Thursday, January 20, 2011

Monk Smuggles Bones

One of the things about the modern Church is its all a bit wimpy, what has happened to the modern papacy? There hasn't been a papal mistress for centuries, conclaves are bribe free. In the good old days you knew who was going to be Pope by the amount of silver a man had to bribe the other electors with. Bishops were corrupt despots. Parish priests were unchaste drunken lechers. Monks and nuns were worldly and no better than ought to have been.
Those were the days when we needed saints because it was so obvious the Church on earth was so corrupt and order to get saints cities went to war, pirates broke into churches to steal relics. Where relics weren't available they were "found" or as we say in Latin invented.
Well, I was rather heartened to read this story about a Cypriot monk found at Athens airport with a skeleton of a nun.
"They maintained it was a woman who was a saint," a Greek police official who declined to be named told Reuters on Tuesday, adding that the monk told authorities he was transferring her remains to a monastery in Cyprus.

The remains were those of a nun who died four years ago. She was not a saint in the Greek or Cypriot Orthodox Churches, but had once been a nun at a Cypriot convent, police said.
thanks to CMR 
I suspect in reality the monk was most probably taking the nuns remains back to her family or motherhouse for reburial as cheaply as possible but it is wonderfully medaeval story.


Fr. Gabriel Burke C.C. said...

Bishops were corrupt despots. Parish priests were unchaste drunken lechers. Monks and nuns were worldly and no better than ought to have been.
Fr Ray your living in the wrong country take the boat to Ireland where your dream will come true!

Anonymous said...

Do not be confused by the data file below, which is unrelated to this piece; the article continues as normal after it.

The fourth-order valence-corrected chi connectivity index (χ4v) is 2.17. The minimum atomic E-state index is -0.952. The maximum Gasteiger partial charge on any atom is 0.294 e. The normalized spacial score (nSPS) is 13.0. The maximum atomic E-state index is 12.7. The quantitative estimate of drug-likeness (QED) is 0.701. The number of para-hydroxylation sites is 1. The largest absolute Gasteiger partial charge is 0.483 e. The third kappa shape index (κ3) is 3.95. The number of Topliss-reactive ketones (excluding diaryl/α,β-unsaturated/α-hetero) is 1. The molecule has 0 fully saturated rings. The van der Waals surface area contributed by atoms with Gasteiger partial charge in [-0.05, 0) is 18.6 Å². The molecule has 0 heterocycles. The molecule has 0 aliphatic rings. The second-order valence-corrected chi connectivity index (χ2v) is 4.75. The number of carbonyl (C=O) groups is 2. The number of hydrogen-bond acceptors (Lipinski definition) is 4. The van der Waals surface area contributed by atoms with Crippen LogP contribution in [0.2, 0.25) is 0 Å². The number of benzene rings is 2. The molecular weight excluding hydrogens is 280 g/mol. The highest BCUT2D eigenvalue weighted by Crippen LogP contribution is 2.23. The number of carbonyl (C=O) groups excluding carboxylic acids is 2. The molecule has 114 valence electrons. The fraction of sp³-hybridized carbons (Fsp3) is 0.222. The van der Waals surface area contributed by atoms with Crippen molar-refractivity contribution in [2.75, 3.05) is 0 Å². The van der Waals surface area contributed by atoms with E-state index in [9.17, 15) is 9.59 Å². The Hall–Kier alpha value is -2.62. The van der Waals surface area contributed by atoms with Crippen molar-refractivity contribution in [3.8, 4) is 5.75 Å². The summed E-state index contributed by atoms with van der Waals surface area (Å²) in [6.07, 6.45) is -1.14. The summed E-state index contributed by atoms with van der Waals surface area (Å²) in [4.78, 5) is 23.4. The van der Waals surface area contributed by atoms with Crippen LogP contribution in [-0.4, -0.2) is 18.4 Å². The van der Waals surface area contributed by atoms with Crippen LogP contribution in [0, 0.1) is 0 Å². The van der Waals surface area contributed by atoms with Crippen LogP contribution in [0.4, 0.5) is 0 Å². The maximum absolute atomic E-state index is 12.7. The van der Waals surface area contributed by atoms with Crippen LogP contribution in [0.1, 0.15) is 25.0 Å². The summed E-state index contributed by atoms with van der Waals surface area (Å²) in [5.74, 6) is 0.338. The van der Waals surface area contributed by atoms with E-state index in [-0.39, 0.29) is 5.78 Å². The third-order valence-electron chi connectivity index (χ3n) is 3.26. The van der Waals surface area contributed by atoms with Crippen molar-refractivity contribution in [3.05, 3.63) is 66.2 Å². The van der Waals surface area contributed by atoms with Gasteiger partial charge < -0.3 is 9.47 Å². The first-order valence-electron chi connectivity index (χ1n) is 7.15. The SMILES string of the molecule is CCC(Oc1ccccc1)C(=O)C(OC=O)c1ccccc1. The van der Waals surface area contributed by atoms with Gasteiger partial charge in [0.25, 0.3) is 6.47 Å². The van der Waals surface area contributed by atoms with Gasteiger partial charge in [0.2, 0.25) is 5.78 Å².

Well, Father, the parish priests may have been drunk, but they weren't lechers if they were simply exercising their apostolic right (I Cor 9:5) to "take a Christian woman around with them as a wife"/circumducere sororem mulierem!

That's right, I argue that there is no valid law of celibacy (let alone, as per current issues, an obligation for married clerics to be continent). Canon & of Latern II is invalid law, as being based on a false premise - that the sexual act is impure. This premise cannot be reconciled with the catholic faith. It no more has the force of the church behind it than, say, the law which purportedly made the new missal compulsory.

Many good and holy priests have been defamed on account of a manichean view of sex and marriage and a philosophy of legal positivism. While I'm not accusing catholics of the counter-reformation persuasion in matters of church discipline of actually being pharisees, there is an undeniable tendency in that direction of the asceticism and legalism of the post-reformation church.

+ Wolsey

JARay said...

"Fr Ray your[you're]living in the wrong country take the boat to Ireland where your dream will come true!"
Are things really so bad in Ireland?

Ches said...

Hmm, I'm not sure I can usefully contribute to the comments already listed, but isn't that a picture of Saint Ambrose with either Saint Gervase or Saint Protase? I saw them only last month!

pelerin said...

Certainly an unusual news item. When returning through Customs on Monday night a man directly behind me was singled out and asked to 'walk this way'. I did wonder for an instant if he too was carrying bones after having heard the news at the weekend! And yes I was frisked yet again on the way out! I must have a guilty face.

Ches mentions the picture could be of St Ambrose and either St Protase or St Gervais who he saw recently. I could find no detail when clicking on the photo. I visited the reliquary containing the body of St Vincent de Paul last weekend - few English Catholics seem to know where to find him in Paris and yet he is only a short walk away from the Chapel in the Rue du Bac which is familiar to all. You do need a head for heights though as he is displayed way above the altar and approached by a series of steps behind.

The Lord’s descent into the underworld

At Matins/the Office of Readings on Holy Saturday the Church gives us this 'ancient homily', I find it incredibly moving, it is abou...